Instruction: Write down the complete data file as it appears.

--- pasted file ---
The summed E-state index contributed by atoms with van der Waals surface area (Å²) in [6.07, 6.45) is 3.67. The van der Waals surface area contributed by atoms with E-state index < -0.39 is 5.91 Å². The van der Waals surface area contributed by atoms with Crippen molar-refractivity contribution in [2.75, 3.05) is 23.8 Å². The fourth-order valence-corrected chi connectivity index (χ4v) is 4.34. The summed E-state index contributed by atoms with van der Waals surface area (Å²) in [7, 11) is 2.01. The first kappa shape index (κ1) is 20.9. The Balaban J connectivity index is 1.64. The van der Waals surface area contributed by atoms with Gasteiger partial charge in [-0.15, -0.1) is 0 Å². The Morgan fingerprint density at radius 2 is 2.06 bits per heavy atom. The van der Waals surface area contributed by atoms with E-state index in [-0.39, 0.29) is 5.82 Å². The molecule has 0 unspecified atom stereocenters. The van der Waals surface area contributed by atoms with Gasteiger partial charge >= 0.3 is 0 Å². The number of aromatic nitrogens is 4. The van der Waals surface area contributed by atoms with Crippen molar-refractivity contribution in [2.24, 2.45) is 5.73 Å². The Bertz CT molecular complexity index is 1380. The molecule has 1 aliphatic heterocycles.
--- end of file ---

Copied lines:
The summed E-state index contributed by atoms with van der Waals surface area (Å²) in [6.07, 6.45) is 3.67. The van der Waals surface area contributed by atoms with E-state index < -0.39 is 5.91 Å². The van der Waals surface area contributed by atoms with Crippen molar-refractivity contribution in [2.75, 3.05) is 23.8 Å². The fourth-order valence-corrected chi connectivity index (χ4v) is 4.34. The summed E-state index contributed by atoms with van der Waals surface area (Å²) in [7, 11) is 2.01. The first kappa shape index (κ1) is 20.9. The Balaban J connectivity index is 1.64. The van der Waals surface area contributed by atoms with Gasteiger partial charge in [-0.15, -0.1) is 0 Å². The Morgan fingerprint density at radius 2 is 2.06 bits per heavy atom. The van der Waals surface area contributed by atoms with E-state index in [-0.39, 0.29) is 5.82 Å². The molecule has 0 unspecified atom stereocenters. The van der Waals surface area contributed by atoms with Gasteiger partial charge >= 0.3 is 0 Å². The number of aromatic nitrogens is 4. The van der Waals surface area contributed by atoms with Crippen molar-refractivity contribution in [2.24, 2.45) is 5.73 Å². The Bertz CT molecular complexity index is 1380. The molecule has 1 aliphatic heterocycles.